By Bobby Tanzilo Senior Editor/Writer Published Feb 18, 2010 at 11:20 AM

In nearly 10 years at, I've learned one sure-fire way to draw talkbacks: talk about Milwaukee's traditional Friday night fish fry.

Everyone has a favorite and rarely budges. Some folks -- like me -- have a number of favorites depending on my mood. Among them are Kegel's, the Bavarian Inn, Turner Hall (although I want more pancakes included in the all-you-can-eat) and, these days, Cool Water.

Local musician and filmmaker Ron Faiola is no different. He has a favorite -- although he won't specify -- but, he says, "really, all the places I feature in the movie are my favorites."

The movie is his hour-long documentary, "Fish Fry Night Milwaukee," which made its world premiere in October 2009 at The Times Cinema. On Friday, Feb. 19, it screensat Bushel & Peck's in Beloit at 5 p.m. as part of the Beloit International Film Festival. The film is a finalist for Best of Wisconsin category.

MPTV Channel 10.1 will also air "Fish Fry Night" at 9 p.m. on Thursday, March 25. Faiola will appear on Rick Kogan's WGN (AM 720) radio show on Sunday, March 7 around 7:30 or 8 a.m.

In the film -- as I wrote last fall when first talking about "Fish Fry Night" -- Faiola visits some great area fish fry nights, including ones at Hooligan's, The Packing House, Lakefront Brewery, Cafe El Sol at the United Community Center and Erv's Mug.

Talking to restaurant owners, cooks and customers, Faiola digs in to find out what makes the fish fry so dear to our hearts and what makes the featured versions so special to their devotees.

In an introductory segment, Faiola explains that the fish fry became popular in Milwaukee due not only to a large Catholic community that needed an alternative to meat on Fridays, but also to the availability of inexpensive fish, which allowed working class families to dine out affordably.

Faiola says the idea for "Fish Fry Night Milwaukee" was his, but his dad was also a catalyst for the project.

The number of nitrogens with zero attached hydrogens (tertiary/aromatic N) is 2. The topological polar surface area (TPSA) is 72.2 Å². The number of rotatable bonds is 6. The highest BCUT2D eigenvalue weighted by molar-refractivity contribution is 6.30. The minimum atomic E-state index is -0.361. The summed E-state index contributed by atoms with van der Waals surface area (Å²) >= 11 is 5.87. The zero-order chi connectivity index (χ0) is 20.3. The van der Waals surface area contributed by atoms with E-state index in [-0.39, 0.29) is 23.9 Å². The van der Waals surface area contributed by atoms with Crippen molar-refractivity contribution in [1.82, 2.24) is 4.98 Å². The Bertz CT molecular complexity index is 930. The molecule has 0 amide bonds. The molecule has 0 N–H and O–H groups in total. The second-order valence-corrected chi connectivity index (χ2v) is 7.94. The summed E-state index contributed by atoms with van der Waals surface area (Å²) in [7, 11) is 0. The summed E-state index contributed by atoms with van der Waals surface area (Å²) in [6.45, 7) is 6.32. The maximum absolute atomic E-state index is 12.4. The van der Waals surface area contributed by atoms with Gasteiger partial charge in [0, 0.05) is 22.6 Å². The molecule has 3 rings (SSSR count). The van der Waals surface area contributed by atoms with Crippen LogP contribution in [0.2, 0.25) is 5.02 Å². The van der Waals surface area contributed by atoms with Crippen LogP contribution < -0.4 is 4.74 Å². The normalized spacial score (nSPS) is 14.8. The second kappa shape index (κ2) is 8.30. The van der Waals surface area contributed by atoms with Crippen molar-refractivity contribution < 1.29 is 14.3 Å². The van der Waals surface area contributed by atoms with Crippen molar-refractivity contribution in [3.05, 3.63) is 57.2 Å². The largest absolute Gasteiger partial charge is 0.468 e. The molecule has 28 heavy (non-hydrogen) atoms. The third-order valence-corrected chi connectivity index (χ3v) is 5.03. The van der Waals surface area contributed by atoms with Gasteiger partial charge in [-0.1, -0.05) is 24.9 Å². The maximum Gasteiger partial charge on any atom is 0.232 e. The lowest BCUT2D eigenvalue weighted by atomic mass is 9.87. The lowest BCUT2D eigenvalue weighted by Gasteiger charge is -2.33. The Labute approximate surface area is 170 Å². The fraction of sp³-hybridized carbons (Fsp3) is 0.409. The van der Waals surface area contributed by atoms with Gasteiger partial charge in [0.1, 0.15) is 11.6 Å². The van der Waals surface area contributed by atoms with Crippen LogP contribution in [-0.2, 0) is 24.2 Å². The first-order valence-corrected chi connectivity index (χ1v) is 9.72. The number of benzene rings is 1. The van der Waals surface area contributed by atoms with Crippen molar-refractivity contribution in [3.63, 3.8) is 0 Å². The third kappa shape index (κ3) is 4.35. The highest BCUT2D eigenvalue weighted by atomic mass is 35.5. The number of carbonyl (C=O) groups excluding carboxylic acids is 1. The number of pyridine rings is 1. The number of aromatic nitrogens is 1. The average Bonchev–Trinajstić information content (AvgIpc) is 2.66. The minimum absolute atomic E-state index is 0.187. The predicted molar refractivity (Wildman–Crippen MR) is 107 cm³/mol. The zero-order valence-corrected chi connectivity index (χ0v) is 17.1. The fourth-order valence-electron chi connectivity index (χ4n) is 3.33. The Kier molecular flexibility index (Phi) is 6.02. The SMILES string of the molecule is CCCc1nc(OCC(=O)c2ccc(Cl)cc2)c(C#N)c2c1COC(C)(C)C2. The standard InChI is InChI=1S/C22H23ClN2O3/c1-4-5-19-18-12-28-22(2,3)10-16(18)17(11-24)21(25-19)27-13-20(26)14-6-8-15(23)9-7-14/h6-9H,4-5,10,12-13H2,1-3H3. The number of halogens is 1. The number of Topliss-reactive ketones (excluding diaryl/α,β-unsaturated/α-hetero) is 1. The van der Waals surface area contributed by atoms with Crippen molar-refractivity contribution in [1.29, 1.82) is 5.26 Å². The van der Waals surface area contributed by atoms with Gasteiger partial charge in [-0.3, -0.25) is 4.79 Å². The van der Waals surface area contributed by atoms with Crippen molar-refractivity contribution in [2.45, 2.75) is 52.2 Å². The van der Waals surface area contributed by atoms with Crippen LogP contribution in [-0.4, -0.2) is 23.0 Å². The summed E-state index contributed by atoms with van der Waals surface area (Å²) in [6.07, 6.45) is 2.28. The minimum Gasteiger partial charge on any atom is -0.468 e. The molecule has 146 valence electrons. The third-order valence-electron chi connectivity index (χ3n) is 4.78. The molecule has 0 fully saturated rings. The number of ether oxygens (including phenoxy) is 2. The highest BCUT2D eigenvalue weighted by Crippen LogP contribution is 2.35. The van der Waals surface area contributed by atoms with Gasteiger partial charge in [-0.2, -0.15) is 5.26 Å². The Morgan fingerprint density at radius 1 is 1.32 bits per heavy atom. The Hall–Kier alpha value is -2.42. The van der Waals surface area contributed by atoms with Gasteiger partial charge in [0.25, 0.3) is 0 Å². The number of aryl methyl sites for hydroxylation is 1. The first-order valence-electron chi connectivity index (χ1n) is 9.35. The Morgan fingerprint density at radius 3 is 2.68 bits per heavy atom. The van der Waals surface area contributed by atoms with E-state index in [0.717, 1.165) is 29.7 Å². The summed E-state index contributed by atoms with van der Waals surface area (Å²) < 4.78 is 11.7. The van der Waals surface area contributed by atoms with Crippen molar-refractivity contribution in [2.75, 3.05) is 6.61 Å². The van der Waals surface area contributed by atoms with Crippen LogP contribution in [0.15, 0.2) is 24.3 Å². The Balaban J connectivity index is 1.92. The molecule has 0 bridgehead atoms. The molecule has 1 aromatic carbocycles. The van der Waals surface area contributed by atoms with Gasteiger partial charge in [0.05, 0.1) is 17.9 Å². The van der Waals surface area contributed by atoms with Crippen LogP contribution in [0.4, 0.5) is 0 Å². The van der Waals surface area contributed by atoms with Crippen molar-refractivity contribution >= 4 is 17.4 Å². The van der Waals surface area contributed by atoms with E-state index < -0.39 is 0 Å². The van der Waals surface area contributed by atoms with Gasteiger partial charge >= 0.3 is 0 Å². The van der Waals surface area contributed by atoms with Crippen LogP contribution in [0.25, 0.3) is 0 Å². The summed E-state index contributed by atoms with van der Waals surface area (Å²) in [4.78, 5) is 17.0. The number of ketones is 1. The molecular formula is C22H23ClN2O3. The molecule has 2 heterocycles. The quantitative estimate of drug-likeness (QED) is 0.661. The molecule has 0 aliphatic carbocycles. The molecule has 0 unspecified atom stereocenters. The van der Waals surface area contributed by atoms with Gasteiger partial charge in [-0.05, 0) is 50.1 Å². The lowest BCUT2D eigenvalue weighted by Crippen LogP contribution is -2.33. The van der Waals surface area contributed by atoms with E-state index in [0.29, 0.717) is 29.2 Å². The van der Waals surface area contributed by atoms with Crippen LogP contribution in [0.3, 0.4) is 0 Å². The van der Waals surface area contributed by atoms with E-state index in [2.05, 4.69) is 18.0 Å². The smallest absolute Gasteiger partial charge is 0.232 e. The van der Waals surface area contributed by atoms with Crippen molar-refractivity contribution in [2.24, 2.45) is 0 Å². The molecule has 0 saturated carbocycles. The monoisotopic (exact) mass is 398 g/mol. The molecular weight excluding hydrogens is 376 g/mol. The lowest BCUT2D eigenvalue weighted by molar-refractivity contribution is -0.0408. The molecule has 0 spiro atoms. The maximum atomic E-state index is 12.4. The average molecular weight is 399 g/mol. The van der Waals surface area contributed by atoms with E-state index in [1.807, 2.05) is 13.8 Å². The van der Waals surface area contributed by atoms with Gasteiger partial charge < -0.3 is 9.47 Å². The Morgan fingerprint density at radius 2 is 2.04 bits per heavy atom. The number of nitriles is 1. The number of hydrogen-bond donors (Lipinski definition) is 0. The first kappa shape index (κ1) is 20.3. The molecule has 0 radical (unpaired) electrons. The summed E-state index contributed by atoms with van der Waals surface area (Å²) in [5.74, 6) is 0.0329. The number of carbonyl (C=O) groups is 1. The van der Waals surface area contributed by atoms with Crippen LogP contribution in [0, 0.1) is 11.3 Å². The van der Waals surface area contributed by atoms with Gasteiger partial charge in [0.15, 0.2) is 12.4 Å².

"I had the idea for about a year but it was my dad, who has been living in Pennsylvania for the last 20 years, said something about every place in Milwaukee has a fish fry -- even the ATMs serve fish! -- who got me going," he says. "After his Christmas visit and fish fry dinner I decided to make the film."

At that point, he wasted little time getting started.

"I started work on it in late January, sending out letters to places I wanted to film. I attended St. Alphonsus grade school and they were the first fish fry I contacted. (There were) 30 on list, 21 letters, 11 in the final (cut), one didn't make the final," he says.

"Most filming was done during Lent. A couple extra segments were shot in June and July, notably the South Shore Frolics. Editing took about six weeks -- July to mid-August."

Faiola reeled in 12 hours of footage and it was at that point that the work crafting the final film really began.

"Editing took forever," he says, because I was doing everything, including trimming audio segments, putting the music loops together, writing the narration script.

"Someone mentioned I should do the narration, too, but that wasn't going to happen. I had always wanted (WMSE DJ) Dewey Gill because of his relaxed, friendly voice and he did a great job."

Faiola says DVDs of the film will be available at the premiere event. The discs have 24 minutes of bonus footage.

And if you want a second helping, he says he might be cooking up sequels ...

"There is a second one on paper... I've been so busy with the premiere and other negotiations for this one that I haven't had a chance to do any filming, but it was always intended to be a series: Fish Fry Night Madison, Fish Fry Night Green Bay or Wisconsin, Cleveland, etc."

Bobby Tanzilo Senior Editor/Writer

Born in Brooklyn, N.Y., where he lived until he was 17, Bobby received his BA-Mass Communications from UWM in 1989 and has lived in Walker's Point, Bay View, Enderis Park, South Milwaukee and on the East Side.

He has published three non-fiction books in Italy – including one about an event in Milwaukee history, which was published in the U.S. in autumn 2010. Four more books, all about Milwaukee, have been published by The History Press.

With his most recent band, The Yell Leaders, Bobby released four LPs and had a songs featured in episodes of TV's "Party of Five" and "Dawson's Creek," and films in Japan, South America and the U.S. The Yell Leaders were named the best unsigned band in their region by VH-1 as part of its Rock Across America 1998 Tour. Most recently, the band contributed tracks to a UK vinyl/CD tribute to the Redskins and collaborated on a track with Italian novelist Enrico Remmert.

He's produced three installments of the "OMCD" series of local music compilations for and in 2007 produced a CD of Italian music and poetry.

In 2005, he was awarded the City of Asti's (Italy) Journalism Prize for his work focusing on that area. He has also won awards from the Milwaukee Press Club.

He can be heard weekly on 88Nine Radio Milwaukee talking about his "Urban Spelunking" series of stories.